The calories in-calories burned method of losing weight is considered quite antiquated now, because the body really functions as more of a chemistry lab than a bank account. Weight loss is a hormonal game (estrogen, thyroid, ghrelin, leptin, cortisol), a game of blood sugar balance, proper digestion, assessment of any hidden food sensitivities, eating the right foods for your physiology, avoiding excess stress, getting proper sleep, and the right kind of exercise.
Yes, you may lose weight following a restricted calorie plan or counting points on Weight Watchers, but it’s not sustainable, usually because the body perceives restricted calories as a stress, which affects cortisol levels, triggering increased fat storage in the end.
Additionally, leptin plays a role in regulating body weight, and losing weight/reducing calories causes a marked decrease in leptin levels, which may in turn increase appetite. The notion of “going on a diet” only to go off it and transition back into old habits is not a long term solution. The key is to determine the underlying causes of what’s triggering weight gain or preventing weight loss and finding the right type of long term diet.
How to Get Rid of Your Gut
The easiest way to get rid of your gut (without really trying) is to stop eating gluten. Gluten is the sticky protein found in wheat, rye, barley, and spelt. Research is showing gluten’s contribution to the rise in health problems from digestive issues to diabetes. Typically it was accepted that you only needed to avoid gluten if you had celiac disease (a severe gluten allergy). Or if you were gluten sensitive (a genetic, inherited auto-immune inflammatory response to gluten).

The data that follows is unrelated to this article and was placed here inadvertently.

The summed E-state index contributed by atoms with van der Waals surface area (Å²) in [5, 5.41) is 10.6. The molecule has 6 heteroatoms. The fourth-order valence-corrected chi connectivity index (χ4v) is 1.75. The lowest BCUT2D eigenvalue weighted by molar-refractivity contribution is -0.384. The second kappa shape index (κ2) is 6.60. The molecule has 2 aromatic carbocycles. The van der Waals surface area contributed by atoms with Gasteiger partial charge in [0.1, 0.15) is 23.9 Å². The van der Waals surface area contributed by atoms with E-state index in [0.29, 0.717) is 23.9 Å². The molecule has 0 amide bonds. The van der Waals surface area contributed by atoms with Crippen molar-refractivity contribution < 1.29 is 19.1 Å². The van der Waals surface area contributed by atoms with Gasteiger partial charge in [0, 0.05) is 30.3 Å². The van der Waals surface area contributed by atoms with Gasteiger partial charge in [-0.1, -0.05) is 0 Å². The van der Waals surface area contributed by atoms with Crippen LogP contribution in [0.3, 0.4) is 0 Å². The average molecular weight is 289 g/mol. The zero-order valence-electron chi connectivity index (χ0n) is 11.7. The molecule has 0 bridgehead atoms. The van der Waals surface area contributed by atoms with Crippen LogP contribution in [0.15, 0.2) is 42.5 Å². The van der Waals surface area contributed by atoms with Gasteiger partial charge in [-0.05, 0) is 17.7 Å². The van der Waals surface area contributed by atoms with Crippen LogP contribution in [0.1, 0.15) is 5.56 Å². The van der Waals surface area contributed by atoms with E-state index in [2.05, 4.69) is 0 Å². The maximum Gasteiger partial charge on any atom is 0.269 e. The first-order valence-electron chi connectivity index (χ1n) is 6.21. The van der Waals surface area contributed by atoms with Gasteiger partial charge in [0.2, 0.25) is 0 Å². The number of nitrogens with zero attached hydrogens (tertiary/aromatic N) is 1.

But now we know that it goes a bit beyond that. Wheat Belly author Dr. William Davis explains that gluten (especially in wheat) today isn’t the same stuff our ancestors were eating. And for that matter, our ancestors (before the Agricultural Revolution) probably didn’t eat many grains, and if they did, they prepared them properly, soaking/sprouting/fermenting them.
Dr Davis says, “The gliadin protein of wheat has been modified by geneticists through their work to increase yield. This work, performed mostly in the 1970s, yielded a form of gliadin that is several amino acids different, but increased the appetite-stimulating properties of wheat. Modern wheat, a high-yield, semi-dwarf strain (not the 4 1/2-foot tall “amber waves of grain” everyone thinks of) is now, in effect, an appetite-stimulant that increases calorie intake 400 calories per day.”
Gluten increases appetite. And if you happen to have a gluten sensitivity (and it’s estimated that 1 in 33 do), the gluteomorphins–peptides that are produced as gluten is breaking down–plug up receptors in the brain that give the person a pleasurable drugged feeling, like scaled down heroin or morphine. It can be addicting, and that drives cravings and binge behavior. But what’s also occurring is inflammation from the damage gluten inflicts in the intestinal tract. This inflammation drives weight gain/prevents weight loss, causes malabsorption in the intestinal tract, and the cravings go way beyond will power–it’s a physiological drive to get the rush provided by the gluteomorphins.